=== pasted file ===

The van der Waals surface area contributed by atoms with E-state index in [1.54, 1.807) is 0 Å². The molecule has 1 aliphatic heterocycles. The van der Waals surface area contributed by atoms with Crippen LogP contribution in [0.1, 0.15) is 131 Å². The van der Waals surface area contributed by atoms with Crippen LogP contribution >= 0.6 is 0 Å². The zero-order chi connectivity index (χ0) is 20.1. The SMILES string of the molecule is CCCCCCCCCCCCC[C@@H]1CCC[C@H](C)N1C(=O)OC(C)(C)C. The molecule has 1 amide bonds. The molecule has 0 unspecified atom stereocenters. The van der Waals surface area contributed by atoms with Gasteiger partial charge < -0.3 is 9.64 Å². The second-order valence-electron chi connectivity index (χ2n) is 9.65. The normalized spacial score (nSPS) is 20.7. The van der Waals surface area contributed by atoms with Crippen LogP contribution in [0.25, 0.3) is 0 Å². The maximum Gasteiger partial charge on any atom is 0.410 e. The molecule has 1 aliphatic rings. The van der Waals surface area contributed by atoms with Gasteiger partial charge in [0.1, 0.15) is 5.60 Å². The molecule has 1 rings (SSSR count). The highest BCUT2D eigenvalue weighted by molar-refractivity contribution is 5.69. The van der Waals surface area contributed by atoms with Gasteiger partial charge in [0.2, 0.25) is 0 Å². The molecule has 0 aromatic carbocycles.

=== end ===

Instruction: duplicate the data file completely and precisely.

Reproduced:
The van der Waals surface area contributed by atoms with E-state index in [1.54, 1.807) is 0 Å². The molecule has 1 aliphatic heterocycles. The van der Waals surface area contributed by atoms with Crippen LogP contribution in [0.1, 0.15) is 131 Å². The van der Waals surface area contributed by atoms with Crippen LogP contribution >= 0.6 is 0 Å². The zero-order chi connectivity index (χ0) is 20.1. The SMILES string of the molecule is CCCCCCCCCCCCC[C@@H]1CCC[C@H](C)N1C(=O)OC(C)(C)C. The molecule has 1 amide bonds. The molecule has 0 unspecified atom stereocenters. The van der Waals surface area contributed by atoms with Gasteiger partial charge < -0.3 is 9.64 Å². The second-order valence-electron chi connectivity index (χ2n) is 9.65. The normalized spacial score (nSPS) is 20.7. The van der Waals surface area contributed by atoms with Crippen LogP contribution in [0.25, 0.3) is 0 Å². The maximum Gasteiger partial charge on any atom is 0.410 e. The molecule has 1 aliphatic rings. The van der Waals surface area contributed by atoms with Gasteiger partial charge in [0.1, 0.15) is 5.60 Å². The molecule has 1 rings (SSSR count). The highest BCUT2D eigenvalue weighted by molar-refractivity contribution is 5.69. The van der Waals surface area contributed by atoms with Gasteiger partial charge in [0.2, 0.25) is 0 Å². The molecule has 0 aromatic carbocycles.